Philip Smith, journalist

News that a unit of eBay plans to start offering loans to businesses that sell through its website in the UK – pitting it against high street banks, alternative lenders and its former subsidiary PayPal – should come as no surprise. It is just the latest in a string of announcements around the world revealing how big businesses outside the banking sector, usually digitally led, have been seeking to usurp the incumbents as go-to financial services providers.

In April, Russian e-commerce site Ozon said it would be expanding into financial services so it could offer loans to its online merchants. The offering, which will depend on the company gaining a banking licence, will be aimed squarely at small enterprises that are struggling to raise finance through traditional banking routes.

Ozon is ideally placed to make such a move as it can not only see exactly how much business its future loan applicants are putting through its site, but also their customer engagement and other data that will help with the decision-making process.

‘Digital giants benefit from world-class talent, deep pockets, large customer bases with high stickiness, and data leadership’

And earlier this year, Grab, the South-East Asian ride-hailing and food delivery app, announced it had raised US$300m from investors for its financial services arm. It intends to use the cash to set up a digital bank in Singapore to provide financial services to the region’s young, mobile population, who will now be able to use the app for everything from booking rides to taking out insurance and loans.

The move came just a month after it launched a buy-now, pay-later platform. Grab also recently announced a merger with a special purpose acquisition company, raising US$4.5bn in cash to go public in a US deal that will value its shares at close to US$40bn, confirming its shift from startup to big business.

Grab’s move into financial services is an example of how an app that was designed for a particular purpose has grown into a super app – one that users turn to for all manner of different services. Many apps, such as Facebook-owned WhatsApp, will allow people to transfer money without the need for bank details, but the latest trend towards lending and wealth management shows how far the app-driven financial services market has evolved.

In banks we trust

Traditional banks have faced stiff competition for many years from new entrants into the market – everything from well-established consumer-facing brands to fintech startups. But according to Capgemini’s World FinTech Report 2021, while consumers increasingly accept fintechs, they continue to trust traditional banks, with 68% saying they would try a digital-only offering operated by their primary bank.

A recent report from Deloitte, A higher bottom line – the future of financial services, highlights how digital giants, fintechs and non-industry players are increasingly expanding into financial services and disrupting the status quo.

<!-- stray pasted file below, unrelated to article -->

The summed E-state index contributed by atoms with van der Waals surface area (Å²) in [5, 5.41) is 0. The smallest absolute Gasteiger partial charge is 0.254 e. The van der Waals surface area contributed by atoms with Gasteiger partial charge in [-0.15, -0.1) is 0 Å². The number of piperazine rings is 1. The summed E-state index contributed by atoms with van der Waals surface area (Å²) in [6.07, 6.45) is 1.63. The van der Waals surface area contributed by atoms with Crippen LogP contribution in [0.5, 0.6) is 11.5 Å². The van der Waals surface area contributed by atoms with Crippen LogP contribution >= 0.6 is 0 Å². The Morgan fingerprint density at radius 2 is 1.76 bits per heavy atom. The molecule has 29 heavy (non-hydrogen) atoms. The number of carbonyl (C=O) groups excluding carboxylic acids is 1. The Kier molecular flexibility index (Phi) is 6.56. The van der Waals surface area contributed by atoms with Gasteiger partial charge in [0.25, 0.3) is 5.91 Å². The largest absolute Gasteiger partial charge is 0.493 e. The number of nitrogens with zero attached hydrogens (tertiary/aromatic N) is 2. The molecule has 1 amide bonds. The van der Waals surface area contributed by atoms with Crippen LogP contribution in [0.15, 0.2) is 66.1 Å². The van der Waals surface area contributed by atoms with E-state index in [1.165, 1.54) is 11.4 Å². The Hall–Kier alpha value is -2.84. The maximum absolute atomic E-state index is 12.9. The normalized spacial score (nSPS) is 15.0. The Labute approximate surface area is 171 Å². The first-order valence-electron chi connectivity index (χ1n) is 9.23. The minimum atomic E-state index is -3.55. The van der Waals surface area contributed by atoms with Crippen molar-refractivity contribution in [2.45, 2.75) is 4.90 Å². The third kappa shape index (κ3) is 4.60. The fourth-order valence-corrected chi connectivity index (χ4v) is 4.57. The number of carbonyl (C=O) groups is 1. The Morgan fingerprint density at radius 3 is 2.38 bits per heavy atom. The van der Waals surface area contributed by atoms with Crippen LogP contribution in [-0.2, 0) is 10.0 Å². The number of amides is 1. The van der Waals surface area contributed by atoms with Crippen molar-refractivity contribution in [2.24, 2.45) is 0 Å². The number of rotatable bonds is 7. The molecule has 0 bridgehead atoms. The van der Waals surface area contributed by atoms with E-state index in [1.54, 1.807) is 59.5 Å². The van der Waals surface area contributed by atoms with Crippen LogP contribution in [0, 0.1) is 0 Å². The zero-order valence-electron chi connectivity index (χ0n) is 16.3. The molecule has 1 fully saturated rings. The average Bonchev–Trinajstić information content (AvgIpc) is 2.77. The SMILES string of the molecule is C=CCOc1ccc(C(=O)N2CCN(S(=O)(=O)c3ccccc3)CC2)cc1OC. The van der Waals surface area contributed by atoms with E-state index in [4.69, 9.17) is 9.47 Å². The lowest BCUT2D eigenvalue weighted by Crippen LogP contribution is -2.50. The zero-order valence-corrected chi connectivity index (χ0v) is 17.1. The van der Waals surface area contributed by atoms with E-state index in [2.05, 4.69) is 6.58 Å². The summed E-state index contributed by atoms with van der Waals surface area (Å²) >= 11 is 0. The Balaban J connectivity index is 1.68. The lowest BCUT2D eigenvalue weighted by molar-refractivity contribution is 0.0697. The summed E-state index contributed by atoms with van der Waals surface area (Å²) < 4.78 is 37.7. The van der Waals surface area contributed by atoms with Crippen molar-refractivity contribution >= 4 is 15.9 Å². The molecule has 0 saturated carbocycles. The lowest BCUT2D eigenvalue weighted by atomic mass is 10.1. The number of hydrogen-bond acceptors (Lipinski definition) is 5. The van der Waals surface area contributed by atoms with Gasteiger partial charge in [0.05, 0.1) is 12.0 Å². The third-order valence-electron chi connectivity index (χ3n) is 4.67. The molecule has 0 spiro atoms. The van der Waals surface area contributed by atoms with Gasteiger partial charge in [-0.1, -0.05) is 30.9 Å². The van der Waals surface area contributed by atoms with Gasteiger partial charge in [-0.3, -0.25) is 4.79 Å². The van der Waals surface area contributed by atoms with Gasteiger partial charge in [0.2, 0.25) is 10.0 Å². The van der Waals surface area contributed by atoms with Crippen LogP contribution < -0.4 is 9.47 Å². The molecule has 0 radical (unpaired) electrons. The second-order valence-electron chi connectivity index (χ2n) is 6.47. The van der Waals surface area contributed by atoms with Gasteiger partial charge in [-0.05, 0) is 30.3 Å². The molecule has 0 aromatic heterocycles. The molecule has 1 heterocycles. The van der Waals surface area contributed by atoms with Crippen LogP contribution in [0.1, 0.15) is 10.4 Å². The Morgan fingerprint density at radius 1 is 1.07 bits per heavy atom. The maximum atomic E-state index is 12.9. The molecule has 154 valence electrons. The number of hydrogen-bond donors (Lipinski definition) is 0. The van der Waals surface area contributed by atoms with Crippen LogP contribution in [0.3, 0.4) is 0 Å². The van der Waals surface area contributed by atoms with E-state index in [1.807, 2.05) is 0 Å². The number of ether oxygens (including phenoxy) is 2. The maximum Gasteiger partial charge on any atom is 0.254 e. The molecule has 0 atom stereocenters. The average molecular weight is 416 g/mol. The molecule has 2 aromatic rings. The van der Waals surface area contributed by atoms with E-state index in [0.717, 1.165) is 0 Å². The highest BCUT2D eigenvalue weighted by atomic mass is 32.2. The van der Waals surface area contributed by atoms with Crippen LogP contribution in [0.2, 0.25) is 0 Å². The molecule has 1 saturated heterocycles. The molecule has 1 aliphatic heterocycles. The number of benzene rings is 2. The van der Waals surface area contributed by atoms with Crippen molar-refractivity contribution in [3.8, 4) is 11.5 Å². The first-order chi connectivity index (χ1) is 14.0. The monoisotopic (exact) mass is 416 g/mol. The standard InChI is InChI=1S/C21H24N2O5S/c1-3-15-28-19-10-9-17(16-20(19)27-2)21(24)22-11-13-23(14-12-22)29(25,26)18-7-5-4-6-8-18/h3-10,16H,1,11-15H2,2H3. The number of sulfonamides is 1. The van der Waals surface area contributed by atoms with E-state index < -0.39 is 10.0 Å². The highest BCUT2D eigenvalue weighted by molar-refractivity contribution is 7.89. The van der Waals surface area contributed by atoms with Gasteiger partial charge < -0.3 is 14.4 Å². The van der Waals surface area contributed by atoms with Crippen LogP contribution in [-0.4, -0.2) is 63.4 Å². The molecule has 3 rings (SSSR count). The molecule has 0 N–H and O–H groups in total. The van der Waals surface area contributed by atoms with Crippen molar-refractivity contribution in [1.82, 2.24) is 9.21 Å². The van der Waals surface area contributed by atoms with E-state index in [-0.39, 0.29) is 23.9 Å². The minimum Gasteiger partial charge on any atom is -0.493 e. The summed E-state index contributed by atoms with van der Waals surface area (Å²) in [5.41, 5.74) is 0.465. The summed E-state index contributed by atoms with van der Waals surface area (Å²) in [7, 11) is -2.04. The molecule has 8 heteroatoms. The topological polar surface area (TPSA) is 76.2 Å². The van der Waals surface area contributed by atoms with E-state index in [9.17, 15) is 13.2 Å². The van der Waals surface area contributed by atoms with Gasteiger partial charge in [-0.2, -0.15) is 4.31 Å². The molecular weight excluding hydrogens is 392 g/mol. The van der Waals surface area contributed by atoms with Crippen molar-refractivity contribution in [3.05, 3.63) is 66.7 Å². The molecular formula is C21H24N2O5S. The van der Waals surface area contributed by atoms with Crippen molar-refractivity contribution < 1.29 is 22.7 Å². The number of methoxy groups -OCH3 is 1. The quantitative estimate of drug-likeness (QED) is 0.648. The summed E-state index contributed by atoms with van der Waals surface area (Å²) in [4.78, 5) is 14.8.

Traditional banks have held onto their customer base because ultimately they are still trusted, but this cannot be taken for granted

As the Deloitte report says: ‘Largely free of legacy burdens, digital giants benefit from access to world-class talent, deep war chests and investment flexibility, large customer bases with high stickiness and network effects, and data leadership.’ In other words, they have the customers, the technology and the cash to make huge inroads into financial services.

The report adds that fintechs share many of the same advantages as the digital giants. Thanks to their understanding of customer experience and data, they are also poised to own many of the financial service customer interfaces of the future.

Looking more widely, Deloitte predicts that non-industry groups such as independent data utilities, tech companies and business services firms are also likely to join the expanding financial services marketplace. ‘Given their independent status, they could be viewed as honest brokers by private-sector players, and therefore better positioned to establish trust,’ the report says.

Security key

‘Trust’ is perhaps the key word here. Traditional banks have held onto their customer base because ultimately they are still trusted, but this cannot be taken for granted. Perceived convenience may tip the balance in favour of new entrants. However, research by suggests that although consumers value convenience, they do so on the assumption that the financial systems at the back end of any app are secure and can be trusted.

This is an area that could prove beneficial to professional accountants as all parties grapple with regulatory and compliance issues. Digital giants, fintechs and players from outside the industry must carefully protect their reputation, engage with regulators, and explore alliance opportunities with traditional financial services providers so that they can overcome regulatory hurdles and gain financial services expertise.


In the past, financial services was seen as a logical career path for many recently qualified accountants. This remains true today, with the added bonus that now, with new businesses entering financial services, there is a greater number of employer options available.

‘Accountants can be attracted to starting positions where they can have influence immediately, so this can add an additional route for ACCA accountants as a growing subsector of financial services,’ says Kathryn Swann, associate director in recruitment consultancy Morgan McKinley’s professional services division. ‘ACCA accountants have had good commercial training to do that job.’

And such positions could be lucrative. Alongside job opportunities for blockchain experts and data scientists, jobs board FinTech Recruitment lists a fintech head of regulatory position paying up to €150,000, while another fintech is looking for an anti-money laundering (AML) manager, who can expect up to €120,000.